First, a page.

An international team of researchers has definitively proven that quantum computers can hold a significant computational advantage over classical semiconductor-based computers.

Although quantum computing elements have been available in D-Wave Systems‘ series of computers for over a decade, there has been a great deal of controversy over whether or not the performance increases demonstrated by these computers are actually due to quantum processes, and not simply efficiencies hidden in the computer’s code or hardware.

This new study made use of a specially-designed quantum circuit that was able to solve an algebraic math problem that would have been impossible for a computer based on classical architecture to crunch, given the same parameters.

"Our work shows that quantum circuits are computationally more powerful than classical ones of the same structure," explains Robert König, a complexity theorist at the Technical University of Munich, and the study’s lead author. "We are not saying that the problem cannot be solved classically. It can, though this requires more resources."

Classical computers measure their data in binary digits — better known as "bits" — that are physically represented by the microscopic switches on a computer chip: the switch is either on or off, signaling a one or zero in computer code. Quantum computers rely instead on quantum bits, more typically referred to as "qubits", that can not only be in a state of either on or off, but due to the effect of quantum superposition can also be simultaneously on AND off, theoretically allowing individual qubits to operate much faster and more efficiently than their classical counterparts.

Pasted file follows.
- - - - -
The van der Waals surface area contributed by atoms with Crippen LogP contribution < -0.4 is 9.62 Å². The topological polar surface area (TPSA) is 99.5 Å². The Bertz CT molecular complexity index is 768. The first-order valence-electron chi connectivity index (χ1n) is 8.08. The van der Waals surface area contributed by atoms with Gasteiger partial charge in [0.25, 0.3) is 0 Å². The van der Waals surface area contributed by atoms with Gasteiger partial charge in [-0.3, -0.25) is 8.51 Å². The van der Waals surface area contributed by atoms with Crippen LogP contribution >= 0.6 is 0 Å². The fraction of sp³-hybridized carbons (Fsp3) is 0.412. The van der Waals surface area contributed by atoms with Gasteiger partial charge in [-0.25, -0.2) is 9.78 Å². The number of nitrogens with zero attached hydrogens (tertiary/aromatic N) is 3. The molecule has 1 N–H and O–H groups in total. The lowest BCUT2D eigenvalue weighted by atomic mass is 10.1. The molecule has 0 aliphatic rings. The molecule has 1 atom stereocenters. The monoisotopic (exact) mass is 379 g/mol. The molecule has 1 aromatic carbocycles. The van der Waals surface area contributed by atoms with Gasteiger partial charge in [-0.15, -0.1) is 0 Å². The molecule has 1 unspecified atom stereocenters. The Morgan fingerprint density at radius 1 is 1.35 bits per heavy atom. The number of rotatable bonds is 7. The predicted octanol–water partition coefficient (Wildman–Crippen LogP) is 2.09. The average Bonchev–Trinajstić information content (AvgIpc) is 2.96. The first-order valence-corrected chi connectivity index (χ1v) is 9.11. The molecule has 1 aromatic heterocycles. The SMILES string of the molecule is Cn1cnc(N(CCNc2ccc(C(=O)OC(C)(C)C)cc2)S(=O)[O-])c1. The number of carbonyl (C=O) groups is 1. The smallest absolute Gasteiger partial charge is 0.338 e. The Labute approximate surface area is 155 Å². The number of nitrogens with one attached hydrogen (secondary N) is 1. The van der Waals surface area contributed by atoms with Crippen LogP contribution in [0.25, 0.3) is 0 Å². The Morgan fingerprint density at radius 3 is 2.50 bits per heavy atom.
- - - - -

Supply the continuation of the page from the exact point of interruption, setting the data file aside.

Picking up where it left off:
Although this makes it sound like quantum circuits should be able to steamroll our trusty solid-state computers, the computational power of quantum devices has been limited by the comparative vulnerability of the states of the qubits: the more qubits that are included on a quantum chip, the more likely the individual qubits are to loose coherence and produce errors while performing their computational tasks.

This produces a catch-22, where adding more qubits to a circuit decreases the amount of operations that one can safely run on that circuit. To address this, researchers have traditionally kept the number of operations each circuit can crunch at any given time low, to limit the amount of errors that can creep into each operation. The effect means that increasing the power of a quantum computer also has the effect of slowing it down, a problem that makes comparing the speed of quantum computers to traditional ones problematic.

König’s team took a different approach, instead running several simple quantum circuits, referred to as having a "shallow" depth of the number of operations it can perform, running in parallel, that took advantage of the effect of quantum nonlocality to enhance the computational power of the entire assembly. This effectively enabled the assembly to run as a single, more powerful unit due to Einstein’s so-called "spooky action at a distance", enabling it to solve an algebra problem that, due to the limited number of operations each individual circuit was forced to operate under, would have been mathematically impossible for a classical computer to have performed.

"We show that parallel quantum algorithms running in a constant time period are strictly more powerful than their classical counterparts; they are provably better at solving certain linear algebra problems associated with binary quadratic forms," the study asserts. "Our work gives an unconditional proof of a computational quantum advantage and simultaneously pinpoints its origin: It is a consequence of quantum nonlocality."